Fear and pity are the fundamental emotions that tragedy evokes, forcing the spectator to relive anexperience buried in the depths of his mind and to face it by expressing his pain. Alone, he would not dare to uncover the dark part of his soul for fear of appearing weak. But there in the theatre, he shares his experience with other people who are each experiencing their own drama. Like a silent psychotherapy.

Consider the moment when young Iphigenia arrives at the port of Aulis, excited to marry Greece’s greatest hero, the beautiful Achilles. This is what her father, King Agamemnon, had promised her when he invited her to come. But instead of Achilles, death awaited her. She had to be sacrificed to Artemis to obtain a favourable wind that would drive the Achaean ships to Troy. What a betrayal! What an evil game of fate! What a ruthless father! Just before the priest’s knife descends on her neck, however, the goddess Artemis puts a stag in its place, and she is taken away to a foreign land, a priestess in her temple. She is spared the worst, but in tragedy there is no happy ending, like the one we see in Hollywood movies. In tragedy, the viewer is trained to accept reality, to empower their soul, not just to vent but bury more misery in their subconscious. The viewer will accept that the betrayed Iphigenia will be spared death, but will be forced to serve forever as a priestess to the goddess who saved her.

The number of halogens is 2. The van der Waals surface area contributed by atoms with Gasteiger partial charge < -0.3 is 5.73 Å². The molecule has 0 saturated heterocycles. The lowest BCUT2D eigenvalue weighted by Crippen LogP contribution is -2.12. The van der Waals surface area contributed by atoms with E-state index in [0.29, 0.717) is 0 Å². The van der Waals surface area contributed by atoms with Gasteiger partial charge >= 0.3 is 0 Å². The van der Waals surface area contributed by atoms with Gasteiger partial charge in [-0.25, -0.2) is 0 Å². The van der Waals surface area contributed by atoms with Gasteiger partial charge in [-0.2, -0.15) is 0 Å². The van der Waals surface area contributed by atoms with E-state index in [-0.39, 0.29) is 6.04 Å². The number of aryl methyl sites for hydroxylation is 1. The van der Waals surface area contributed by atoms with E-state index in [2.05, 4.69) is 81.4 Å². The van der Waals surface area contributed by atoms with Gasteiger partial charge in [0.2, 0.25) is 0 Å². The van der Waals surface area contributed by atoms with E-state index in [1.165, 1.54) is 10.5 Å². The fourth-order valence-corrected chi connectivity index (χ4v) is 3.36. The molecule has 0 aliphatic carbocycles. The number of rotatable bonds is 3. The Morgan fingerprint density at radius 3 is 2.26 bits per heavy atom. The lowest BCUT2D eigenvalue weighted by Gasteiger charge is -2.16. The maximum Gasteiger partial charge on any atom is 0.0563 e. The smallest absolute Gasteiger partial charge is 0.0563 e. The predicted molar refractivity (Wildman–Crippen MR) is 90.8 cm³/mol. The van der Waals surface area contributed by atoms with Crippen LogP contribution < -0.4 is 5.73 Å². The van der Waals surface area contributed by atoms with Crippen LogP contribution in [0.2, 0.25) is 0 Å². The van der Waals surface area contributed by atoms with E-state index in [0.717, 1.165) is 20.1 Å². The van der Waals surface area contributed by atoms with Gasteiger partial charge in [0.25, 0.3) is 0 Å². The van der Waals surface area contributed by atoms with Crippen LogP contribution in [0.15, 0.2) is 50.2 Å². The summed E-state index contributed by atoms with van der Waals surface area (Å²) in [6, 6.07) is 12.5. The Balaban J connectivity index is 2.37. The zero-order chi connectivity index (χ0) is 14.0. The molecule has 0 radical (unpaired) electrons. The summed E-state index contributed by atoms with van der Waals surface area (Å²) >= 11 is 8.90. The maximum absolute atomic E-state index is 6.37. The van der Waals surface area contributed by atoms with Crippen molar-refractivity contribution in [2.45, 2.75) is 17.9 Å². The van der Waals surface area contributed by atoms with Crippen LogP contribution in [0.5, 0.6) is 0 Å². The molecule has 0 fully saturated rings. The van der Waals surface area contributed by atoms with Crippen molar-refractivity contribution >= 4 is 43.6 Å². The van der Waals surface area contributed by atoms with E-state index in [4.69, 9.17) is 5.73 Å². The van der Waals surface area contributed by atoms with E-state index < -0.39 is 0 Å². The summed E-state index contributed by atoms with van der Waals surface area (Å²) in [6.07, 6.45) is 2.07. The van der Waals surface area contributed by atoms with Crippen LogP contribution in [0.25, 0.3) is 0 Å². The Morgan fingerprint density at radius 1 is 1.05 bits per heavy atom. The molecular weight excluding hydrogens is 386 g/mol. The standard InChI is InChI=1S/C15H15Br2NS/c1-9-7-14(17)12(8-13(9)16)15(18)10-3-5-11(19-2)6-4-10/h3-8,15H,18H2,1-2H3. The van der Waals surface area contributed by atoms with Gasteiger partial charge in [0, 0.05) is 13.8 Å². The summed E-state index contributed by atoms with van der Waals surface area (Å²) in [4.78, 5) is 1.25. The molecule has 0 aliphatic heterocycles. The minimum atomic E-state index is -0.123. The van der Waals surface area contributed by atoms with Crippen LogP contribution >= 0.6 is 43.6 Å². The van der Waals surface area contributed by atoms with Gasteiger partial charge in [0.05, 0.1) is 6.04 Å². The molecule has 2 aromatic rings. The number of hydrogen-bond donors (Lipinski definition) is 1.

When the play ends. The audience of the ancient theatre often knew the basic plot-line of the play before they saw it. They had probably seen thestory before or had been told the same story by their grandparents. Today it may seem boring to us, but when the purpose is to teach and not to entertain, it makes sense. Don’t we tell our psychotherapist the same thing over and over again? But that’s the purpose: to familiarize ourselves with our hidden thoughts. Modern psychotherapy does not promise miracles. If you enter into this process, you will most likely continue it forever. This is because the grief and fear we have accumulated is due to many complex life events, and our tolerance for the process of uncovering the sources of pain is limited. In Ancient Greece, the catharsis of the soul occurred not only in the theatre, but also in various other religious events of a dramatic form, such as processions and torchlight processions. Today, you would be very lucky to get a good feel of whatancient tragedy was about. If you find yourself in Epidaurus in the summer, try your luck. But until then, you can read some of the plays and become the director yourself. Engage your imagination and try the first psychotherapeutic method invented by the human mind in Europe. It will cost you as much as a book.